Not usually a question on everyone’s lips but the Internet is a vast and sprawling network that has become a part of our everyday lives. There’s no hiding from it. However, a surprising number of people, from all age ranges, simply don’t know who, how or why this revolutionary invention came to light. Today, we set out to answer that question.
As you may imagine, the Internet wasn’t actually invented by one single person but rather a collective group of scientists and researchers. Before the actual invention of a working internet network, there had been decades of speculation that a system similar to today’s internet would exist. Many past inventors, including the famous Nikola Tesla, had played around with the ideas of a wireless data system all the back in the early 1900s. There were also several other concepts and internet-like ideas that floated around the decades.
However, it wasn’t until the 1960’s when things started to come together. Inside the heart of MIT, J.C.R Licklider brainstormed a popular idea that was known as the ‘Intergalactic Network of Computers.’ During this research period, the creation of packet switching, a very effective technique for successfully sending and receiving electronic packets of data, occurred, one of the most significant contributions that led to the development of the internet we know and love today.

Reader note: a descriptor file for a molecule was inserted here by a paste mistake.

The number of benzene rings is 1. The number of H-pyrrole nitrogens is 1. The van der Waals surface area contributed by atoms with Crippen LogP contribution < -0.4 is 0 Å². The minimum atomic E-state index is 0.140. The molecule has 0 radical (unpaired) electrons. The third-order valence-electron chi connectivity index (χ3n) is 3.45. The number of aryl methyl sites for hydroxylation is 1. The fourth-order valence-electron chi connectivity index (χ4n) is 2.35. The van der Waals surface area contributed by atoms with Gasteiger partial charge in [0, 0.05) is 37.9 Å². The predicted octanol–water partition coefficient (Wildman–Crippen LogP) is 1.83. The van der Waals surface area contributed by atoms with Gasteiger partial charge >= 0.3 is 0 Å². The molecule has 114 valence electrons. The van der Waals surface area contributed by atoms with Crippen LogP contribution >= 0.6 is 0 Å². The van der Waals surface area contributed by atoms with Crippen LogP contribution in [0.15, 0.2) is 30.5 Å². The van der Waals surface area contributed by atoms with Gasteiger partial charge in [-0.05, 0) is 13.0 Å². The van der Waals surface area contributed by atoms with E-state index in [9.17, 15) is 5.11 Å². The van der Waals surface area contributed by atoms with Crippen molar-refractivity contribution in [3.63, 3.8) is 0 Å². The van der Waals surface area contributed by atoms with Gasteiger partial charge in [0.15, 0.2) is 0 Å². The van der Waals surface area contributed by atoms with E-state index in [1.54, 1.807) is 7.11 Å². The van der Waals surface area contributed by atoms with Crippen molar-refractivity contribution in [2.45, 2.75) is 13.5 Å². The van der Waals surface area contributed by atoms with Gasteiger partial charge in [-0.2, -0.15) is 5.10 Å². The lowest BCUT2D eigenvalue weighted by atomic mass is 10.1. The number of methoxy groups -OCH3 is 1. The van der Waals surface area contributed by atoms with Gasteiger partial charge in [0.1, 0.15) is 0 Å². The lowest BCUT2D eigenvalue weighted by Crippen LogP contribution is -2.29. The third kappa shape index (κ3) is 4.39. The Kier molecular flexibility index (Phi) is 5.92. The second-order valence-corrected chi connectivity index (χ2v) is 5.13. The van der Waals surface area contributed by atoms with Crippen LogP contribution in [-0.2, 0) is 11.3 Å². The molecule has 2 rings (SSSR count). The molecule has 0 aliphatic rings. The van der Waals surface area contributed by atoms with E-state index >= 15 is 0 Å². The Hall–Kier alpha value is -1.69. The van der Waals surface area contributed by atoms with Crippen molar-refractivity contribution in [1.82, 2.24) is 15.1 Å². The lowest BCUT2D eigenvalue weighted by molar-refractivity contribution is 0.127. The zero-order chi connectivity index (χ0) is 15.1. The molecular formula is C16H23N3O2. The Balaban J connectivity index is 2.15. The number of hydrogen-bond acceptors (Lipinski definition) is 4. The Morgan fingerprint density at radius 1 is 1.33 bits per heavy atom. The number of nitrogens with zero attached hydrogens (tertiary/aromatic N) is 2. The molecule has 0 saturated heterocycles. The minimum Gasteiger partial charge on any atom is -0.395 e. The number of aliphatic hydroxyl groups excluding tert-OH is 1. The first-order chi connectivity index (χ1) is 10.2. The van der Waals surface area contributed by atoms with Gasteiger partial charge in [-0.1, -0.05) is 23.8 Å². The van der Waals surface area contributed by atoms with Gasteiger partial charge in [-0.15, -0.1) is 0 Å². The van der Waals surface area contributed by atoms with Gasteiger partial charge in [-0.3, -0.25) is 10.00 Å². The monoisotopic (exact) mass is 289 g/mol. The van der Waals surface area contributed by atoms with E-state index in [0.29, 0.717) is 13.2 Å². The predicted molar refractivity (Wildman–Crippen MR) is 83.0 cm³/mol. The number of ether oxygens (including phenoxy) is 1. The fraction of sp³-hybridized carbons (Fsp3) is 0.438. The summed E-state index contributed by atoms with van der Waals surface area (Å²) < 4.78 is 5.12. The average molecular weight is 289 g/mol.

Not long after, during the late 1960s, a working model of the internet was invented. It was known as ARPANET, short for the Advanced Research Projects Agency Network. To begin with, it was funded by the US Defence Department, used to connect several computers to one another to transfer data. This technology was innovative and was continuously researched throughout the years that passed.
It wasn’t until two scientists, Vinton Cerf and Robert Kahn had worked together to invent what was known as the Transmission Control Protocol and Internet Protocol, more commonly known in today’s world as TCP/IP. This connected not only multiple computers to a network, but also multiple networks to one another.
On New Year’s Day in 1983, ARPANET adopted the TCP/IP technology into their systems to create a vast network of networks. It was this network that most commonly looked and operated like the internet we know today. This is now known as the foundation of the modern-day internet.
Furthermore, another scientist, Tim Berners-Lee, then took this model and transformed it in the early 1990s into a more recognizable form of internet that become known as the World Wide Web. Despite common misconceptions, as you can see, the Internet and the World Wide Web are two different concepts, but they work together to provide billions of people around the world with the service they love and need.